learners from the Hochland High School during their play

World Environment Day- aiming to curtail plastic pollution


The Ministry of Environment and Tourism (MET) in partnership with the United Nations system in Namibia and the Environmental Investment Fund (EIF) observed the World Environment Day (WED) on 5 June March 2018 in Windhoek.


World Environment Day, which was celebrated under the theme: “Beat Plastic Pollution: If you can’t reuse it, refuse it” aimed to raise environmental awareness and education about single use plastics. Specifically, information and data on how plastic pollutes the environment were shared. Diverting from the usual celebratory approaches for observances, Namibia focused on raising specific awareness about: policy actions, investment opportunities, and behavior changes that individuals and institutions can pursue to address plastic pollution.


The Environment Commissioner, Mr. Teofilus Nghitila read the keynote address on behalf of the Minister of Environment and Tourism, Hon. Pohamba Shifeta, who emphasized that the theme could not be well-timed when considering the current situation -land and water-based pollution - in Namibia. “This prevalence of plastic in our oceans creates concerns about the safety of eating fish for example. Fish is a food source we generally consider to be healthy and safe but if it is contaminated with plastic, it can cause all sorts of risks to humans from cancer to strokes, hormonal imbalances and heart attacks.” he said. Further, the MET is planning to introduce plastic ban and is busy putting measures and systems in place for implementation in future. If successful this introduction follows countries like Kenya, Rwanda and Morocco.


The UN Resident Coordinator a.i in Namibia, Rachel Odede’s statement read by the UNESCO Country Director Dr. Jean-Pierre Ilboudo has commended efforts by the government for demonstrating leadership regarding the awareness and response to pollution and climate change. “The Namibian Government is committed to solving the issue at hand through policies and frameworks such as the Pollution Control and Waste Management Policy, the National Climate Strategy and Action Plan and the Fifth National Development Plan,” Odede said in her World Environment Day address in Windhoek. Likewise, Dr. Ilboudo expressed concern that the production of plastic continues to rise and impact the planet. He reemphasized the UN Secretary General’s key message, which was “reject single-use plastic. Refuse what you can’t re-use.”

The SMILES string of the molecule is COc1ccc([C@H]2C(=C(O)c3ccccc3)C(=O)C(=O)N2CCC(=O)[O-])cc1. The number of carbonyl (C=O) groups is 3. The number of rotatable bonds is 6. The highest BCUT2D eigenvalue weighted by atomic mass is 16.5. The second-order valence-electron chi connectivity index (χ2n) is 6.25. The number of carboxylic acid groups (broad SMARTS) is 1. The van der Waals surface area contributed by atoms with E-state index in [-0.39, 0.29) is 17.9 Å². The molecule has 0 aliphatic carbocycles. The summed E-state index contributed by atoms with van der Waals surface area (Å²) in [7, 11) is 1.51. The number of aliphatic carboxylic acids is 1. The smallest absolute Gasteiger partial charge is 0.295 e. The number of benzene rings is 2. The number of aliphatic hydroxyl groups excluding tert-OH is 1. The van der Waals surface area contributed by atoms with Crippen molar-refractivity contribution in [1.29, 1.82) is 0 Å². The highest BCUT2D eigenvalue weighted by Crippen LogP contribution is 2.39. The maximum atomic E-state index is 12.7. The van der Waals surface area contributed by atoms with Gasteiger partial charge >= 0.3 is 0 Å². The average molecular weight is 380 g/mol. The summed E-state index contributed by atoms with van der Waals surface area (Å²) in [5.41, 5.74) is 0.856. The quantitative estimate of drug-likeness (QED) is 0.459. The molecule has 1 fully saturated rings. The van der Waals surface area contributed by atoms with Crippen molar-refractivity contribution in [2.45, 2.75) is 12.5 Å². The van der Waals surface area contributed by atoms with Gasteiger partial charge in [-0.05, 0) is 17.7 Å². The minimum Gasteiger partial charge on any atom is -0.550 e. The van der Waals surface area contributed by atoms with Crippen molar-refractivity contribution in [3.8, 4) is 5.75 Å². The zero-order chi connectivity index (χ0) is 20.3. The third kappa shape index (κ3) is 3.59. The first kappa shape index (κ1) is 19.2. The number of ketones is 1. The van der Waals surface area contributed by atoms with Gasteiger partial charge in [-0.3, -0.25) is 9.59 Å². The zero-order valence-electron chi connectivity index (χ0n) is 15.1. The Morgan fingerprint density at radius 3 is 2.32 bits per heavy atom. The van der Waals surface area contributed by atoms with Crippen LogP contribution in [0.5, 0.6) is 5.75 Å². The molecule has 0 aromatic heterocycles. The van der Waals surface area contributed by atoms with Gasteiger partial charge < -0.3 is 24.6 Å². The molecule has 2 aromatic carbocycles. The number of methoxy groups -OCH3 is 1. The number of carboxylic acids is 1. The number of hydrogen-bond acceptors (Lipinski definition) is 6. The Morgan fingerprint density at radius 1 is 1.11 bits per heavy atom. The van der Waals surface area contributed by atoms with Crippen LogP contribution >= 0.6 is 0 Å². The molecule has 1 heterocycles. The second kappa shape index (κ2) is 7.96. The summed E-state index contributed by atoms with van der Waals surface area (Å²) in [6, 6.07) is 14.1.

The event was highly enriched and filled with critical messages from and activities performed by, non-state actors and stakeholders including educational institutions.  The CEO of the EIF, Benedict Libanda also shared the environmental levies and how this may help to fight plastic pollution particularly. He highlighted a future policy directive towards levies on plastic use that the country will pursue; with a proposal for environmental levies to reduce and stop environmental pollution, including electronic waste, oil and batteries.

Learners from the Hochland High School performed a stimulating and interactive drama on the dangers of plastic pollution to the national and local environment. “Yes we may be tiny but indeed very mighty. We as the youth needs to get involved, because if we don’t, who will?” Said Fransiska Kalumbu, a grade 12 female learner who gave a presentation on behalf of the school’s Environmental Club. Additionally, Anita Witt from the Recycle Namibia Forum delivered a comprehensive presentation on the five R's (Reuse, Reduce, Recycle, Refuse and Repurpose). She enhanced awareness on the five R’s correlations and importance to solving the plastic problems. Moreover, she shared practices being undertaken in Namibia to curb plastic pollution or to solve the problems, for example, the use of coffee pods in various locally produced items

Namibia is committed to Africa Agenda 2063, Agenda 2030 for Sustainable Development and the 17 Sustainable Development Goals, which accords primacy to people, prosperity, planet, peace and partnership. Specifically, Goal 14 ‘Life Below Water’ and Goal 15 ‘Life on Land’ focus on protecting marine and land ecosystems, halting biodiversity loss and ensuring the sustainable use of marine and terrestrial resources. Protecting the environment is also addressed in Namibia's development agenda, the Fifth National Development Plan (NDP5) and is mainstreamed in the UN's partnership with the Government of the Republic of Namibia (GRN), the United Nations Partnership Framework (UNPAF) 2019-2023. Specifically, it is addressed through the Environment Sustainability Pillar.

To ensure that SDG are widely promoted beyond the day; the day smoothly wrapped up with an SDG quiz, which was administered to the participating students by Ms Martha Naanda, a UNDP Programme Specialist. Learners who answered SDG related questions correctly won SDG-branded bags.  In furthering SDG awareness, each of the participating schools received SDG branded bags to use during their SDG promotional activities.


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